But the point of this is, artists don’t need to be funny to launch their music career, they just need to be creating content on their social media in order to engage and capture a fan base.

Receive exclusive music industry advice:

Helping artists use social media

Musicians tend to have the mindset that because they’ve invested time and money in to their music, it means that it is their gift to the world and therefore they shouldn’t need to do anything further to add-value to people’s day. Unfortunately, asking someone to listen to a 3-minute track from an artist they haven’t heard of is taking up a lot of time. The amount of content we can consume in 3-minutes in 2019 could never have been imagined back in 1995. Before mobile phones and social media giving up 3-minutes to listen to a new piece of music didn’t seem such a large investment, but in that time, you could have scrolled through 100+ Instagram posts. This is what needs to be sold to artists, in the age we live in you’re asking a lot more of your potential fan base than you can ever imagine, you’re asking them to take a risk that your music is going to be worth their time listening to and bring more pleasure than those Instagram posts.

To get our artists to create social media content they need a framework to work from in order to not constantly require prompts or the social media team to repurpose old content to keep things active.

The artist will need to establish the type of content they can create, whether they’re going to be funny, voice their opinion, set themselves goals and challenges, music-based content following the writing and production process from beginning to end or simply behind the scenes footage from their latest tour.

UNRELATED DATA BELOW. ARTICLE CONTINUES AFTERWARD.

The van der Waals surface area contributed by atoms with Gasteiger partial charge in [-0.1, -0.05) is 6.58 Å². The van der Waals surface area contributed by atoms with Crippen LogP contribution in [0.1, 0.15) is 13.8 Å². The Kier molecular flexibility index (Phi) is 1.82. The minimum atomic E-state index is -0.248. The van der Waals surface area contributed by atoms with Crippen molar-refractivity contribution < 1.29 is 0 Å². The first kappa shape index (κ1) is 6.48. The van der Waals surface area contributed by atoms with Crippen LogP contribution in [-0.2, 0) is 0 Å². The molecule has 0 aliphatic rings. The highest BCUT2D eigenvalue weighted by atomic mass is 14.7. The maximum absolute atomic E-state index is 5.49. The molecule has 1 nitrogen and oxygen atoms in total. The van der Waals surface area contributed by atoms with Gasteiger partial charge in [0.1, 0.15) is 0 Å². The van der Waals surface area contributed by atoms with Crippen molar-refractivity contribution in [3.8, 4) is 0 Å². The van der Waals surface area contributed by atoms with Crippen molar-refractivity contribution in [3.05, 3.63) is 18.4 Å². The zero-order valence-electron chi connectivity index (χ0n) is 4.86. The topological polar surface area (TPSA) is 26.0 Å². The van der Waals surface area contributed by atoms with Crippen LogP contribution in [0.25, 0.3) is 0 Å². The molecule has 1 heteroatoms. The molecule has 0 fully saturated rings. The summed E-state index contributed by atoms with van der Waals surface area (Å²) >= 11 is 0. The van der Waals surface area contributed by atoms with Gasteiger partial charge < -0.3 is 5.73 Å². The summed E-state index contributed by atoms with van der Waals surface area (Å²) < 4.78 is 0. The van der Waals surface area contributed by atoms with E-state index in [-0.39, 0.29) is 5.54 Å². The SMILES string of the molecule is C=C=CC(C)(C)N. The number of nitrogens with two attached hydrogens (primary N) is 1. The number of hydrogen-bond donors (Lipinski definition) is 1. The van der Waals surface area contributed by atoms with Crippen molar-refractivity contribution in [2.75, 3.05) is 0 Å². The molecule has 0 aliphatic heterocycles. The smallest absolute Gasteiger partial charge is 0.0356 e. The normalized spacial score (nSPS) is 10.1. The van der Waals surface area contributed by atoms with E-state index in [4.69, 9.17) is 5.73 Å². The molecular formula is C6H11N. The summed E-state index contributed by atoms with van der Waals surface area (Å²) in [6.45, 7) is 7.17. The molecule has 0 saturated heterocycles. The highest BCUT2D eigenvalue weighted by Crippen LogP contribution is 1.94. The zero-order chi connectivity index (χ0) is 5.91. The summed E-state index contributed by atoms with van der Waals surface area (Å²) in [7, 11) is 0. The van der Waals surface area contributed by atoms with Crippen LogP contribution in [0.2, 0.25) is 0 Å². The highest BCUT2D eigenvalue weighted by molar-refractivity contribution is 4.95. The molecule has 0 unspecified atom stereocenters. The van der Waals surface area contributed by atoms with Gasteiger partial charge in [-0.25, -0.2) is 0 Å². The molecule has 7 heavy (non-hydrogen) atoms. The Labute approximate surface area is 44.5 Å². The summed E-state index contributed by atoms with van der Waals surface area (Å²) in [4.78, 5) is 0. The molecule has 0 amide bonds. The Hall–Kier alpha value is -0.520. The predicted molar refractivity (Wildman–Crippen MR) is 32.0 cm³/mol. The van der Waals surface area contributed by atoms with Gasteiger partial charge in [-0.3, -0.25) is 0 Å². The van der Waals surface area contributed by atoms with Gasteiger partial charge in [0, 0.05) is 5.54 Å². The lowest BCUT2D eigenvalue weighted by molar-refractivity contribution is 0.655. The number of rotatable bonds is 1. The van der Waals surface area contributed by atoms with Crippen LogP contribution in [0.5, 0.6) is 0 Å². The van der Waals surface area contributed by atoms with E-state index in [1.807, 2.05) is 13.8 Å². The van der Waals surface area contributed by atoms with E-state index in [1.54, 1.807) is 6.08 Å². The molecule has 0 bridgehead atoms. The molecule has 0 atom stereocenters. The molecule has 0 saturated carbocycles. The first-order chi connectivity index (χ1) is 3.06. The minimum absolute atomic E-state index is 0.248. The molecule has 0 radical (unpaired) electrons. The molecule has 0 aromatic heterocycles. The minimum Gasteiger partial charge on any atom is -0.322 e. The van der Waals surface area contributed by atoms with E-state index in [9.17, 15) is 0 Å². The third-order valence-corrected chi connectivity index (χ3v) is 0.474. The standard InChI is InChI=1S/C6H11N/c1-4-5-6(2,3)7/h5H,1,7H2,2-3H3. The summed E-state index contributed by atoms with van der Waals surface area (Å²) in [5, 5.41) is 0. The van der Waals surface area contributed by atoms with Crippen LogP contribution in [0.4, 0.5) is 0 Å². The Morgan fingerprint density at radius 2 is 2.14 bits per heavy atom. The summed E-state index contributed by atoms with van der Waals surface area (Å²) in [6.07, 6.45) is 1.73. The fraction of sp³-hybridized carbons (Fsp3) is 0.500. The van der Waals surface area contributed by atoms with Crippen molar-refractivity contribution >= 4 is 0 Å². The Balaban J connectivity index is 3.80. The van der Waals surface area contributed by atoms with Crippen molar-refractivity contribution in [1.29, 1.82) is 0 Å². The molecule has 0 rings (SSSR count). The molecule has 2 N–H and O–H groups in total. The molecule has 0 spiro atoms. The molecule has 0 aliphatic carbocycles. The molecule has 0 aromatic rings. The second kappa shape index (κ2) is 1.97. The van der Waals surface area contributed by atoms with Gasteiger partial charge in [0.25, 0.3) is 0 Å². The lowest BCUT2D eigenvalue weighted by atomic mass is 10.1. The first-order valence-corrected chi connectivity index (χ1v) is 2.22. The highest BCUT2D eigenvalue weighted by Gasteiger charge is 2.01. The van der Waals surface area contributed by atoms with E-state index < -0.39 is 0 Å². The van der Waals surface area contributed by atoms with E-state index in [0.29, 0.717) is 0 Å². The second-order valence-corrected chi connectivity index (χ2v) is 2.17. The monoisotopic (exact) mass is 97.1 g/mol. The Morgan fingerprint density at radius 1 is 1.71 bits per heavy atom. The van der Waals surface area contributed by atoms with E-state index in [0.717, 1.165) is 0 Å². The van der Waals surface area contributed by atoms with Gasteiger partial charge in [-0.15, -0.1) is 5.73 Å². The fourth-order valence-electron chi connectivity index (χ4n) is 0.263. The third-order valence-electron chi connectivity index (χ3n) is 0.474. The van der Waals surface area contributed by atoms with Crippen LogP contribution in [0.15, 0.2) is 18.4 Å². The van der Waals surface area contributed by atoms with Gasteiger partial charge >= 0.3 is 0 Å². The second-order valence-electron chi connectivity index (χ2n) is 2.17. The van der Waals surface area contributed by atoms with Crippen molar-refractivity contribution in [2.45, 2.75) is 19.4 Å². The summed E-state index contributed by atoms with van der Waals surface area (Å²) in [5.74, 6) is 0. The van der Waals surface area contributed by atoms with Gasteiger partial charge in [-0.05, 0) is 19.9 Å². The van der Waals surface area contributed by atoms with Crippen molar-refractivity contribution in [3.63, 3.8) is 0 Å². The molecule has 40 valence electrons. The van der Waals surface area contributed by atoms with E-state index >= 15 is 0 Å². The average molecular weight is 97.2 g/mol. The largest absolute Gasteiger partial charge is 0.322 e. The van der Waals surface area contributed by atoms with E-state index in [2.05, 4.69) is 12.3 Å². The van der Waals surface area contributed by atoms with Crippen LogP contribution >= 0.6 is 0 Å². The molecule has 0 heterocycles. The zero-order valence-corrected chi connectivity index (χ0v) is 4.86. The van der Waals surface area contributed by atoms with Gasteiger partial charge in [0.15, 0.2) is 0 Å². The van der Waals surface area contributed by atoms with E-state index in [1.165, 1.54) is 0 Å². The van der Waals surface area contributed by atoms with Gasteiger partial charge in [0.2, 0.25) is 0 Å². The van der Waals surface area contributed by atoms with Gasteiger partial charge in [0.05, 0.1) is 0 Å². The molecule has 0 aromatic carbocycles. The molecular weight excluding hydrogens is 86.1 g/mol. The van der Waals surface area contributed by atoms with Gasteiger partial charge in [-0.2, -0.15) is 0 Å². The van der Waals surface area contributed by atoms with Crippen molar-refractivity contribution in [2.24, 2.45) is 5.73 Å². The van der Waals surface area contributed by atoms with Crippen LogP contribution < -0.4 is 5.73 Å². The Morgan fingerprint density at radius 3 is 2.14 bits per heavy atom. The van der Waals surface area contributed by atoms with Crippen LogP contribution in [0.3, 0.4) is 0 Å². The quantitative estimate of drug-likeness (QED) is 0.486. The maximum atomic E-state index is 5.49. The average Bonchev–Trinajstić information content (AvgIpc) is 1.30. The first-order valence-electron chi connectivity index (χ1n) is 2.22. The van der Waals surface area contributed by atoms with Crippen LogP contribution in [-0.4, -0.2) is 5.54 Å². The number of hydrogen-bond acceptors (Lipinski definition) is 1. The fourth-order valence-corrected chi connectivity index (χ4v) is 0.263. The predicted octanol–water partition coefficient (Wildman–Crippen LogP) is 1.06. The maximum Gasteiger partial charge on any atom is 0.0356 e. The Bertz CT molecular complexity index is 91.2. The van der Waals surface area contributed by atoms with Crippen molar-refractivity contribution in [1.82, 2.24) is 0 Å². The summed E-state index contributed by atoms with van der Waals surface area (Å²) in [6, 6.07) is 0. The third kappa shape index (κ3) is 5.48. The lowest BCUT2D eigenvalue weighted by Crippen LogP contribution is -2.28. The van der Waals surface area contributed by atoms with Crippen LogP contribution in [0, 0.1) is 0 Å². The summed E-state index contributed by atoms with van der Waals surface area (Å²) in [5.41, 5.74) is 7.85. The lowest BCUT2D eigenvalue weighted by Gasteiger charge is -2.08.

Their timeline over the next 4-8 weeks will allow you to give the artist targets and suggestions to produce content for their social media accounts which means they don’t have the dreaded “what do I post today??” creative block.

A lot of artists tell us that they’re not comfortable talking to camera, but what’s often overlooked is how versatile social media really is. Instagram offers so many different ways to post content, you can write mini-blog posts underneath images, text-based Instagram stories or even start podcasts, social media isn’t just about talking to camera.

Once they’ve began creating social media content, they can then start working with other large social media influencers where some have a larger platform than NME, Rolling Stone and Q Magazine put together! Both Lewis Capaldi and Tom Grennan are appearing on the YouTuber Jackmaate’s podcast which will give them huge exposure to their personalities as well as raising awareness of their music to JackMaate’s audience of 1 million subscribers.

The possibilities for growing artists on social media are endless, and there is no barrier to entry. It doesn’t cost money to start posting or to collaborate with large influencers in the space.

Facebook
Twitter
Google+
Pinterest

Leave a Comment: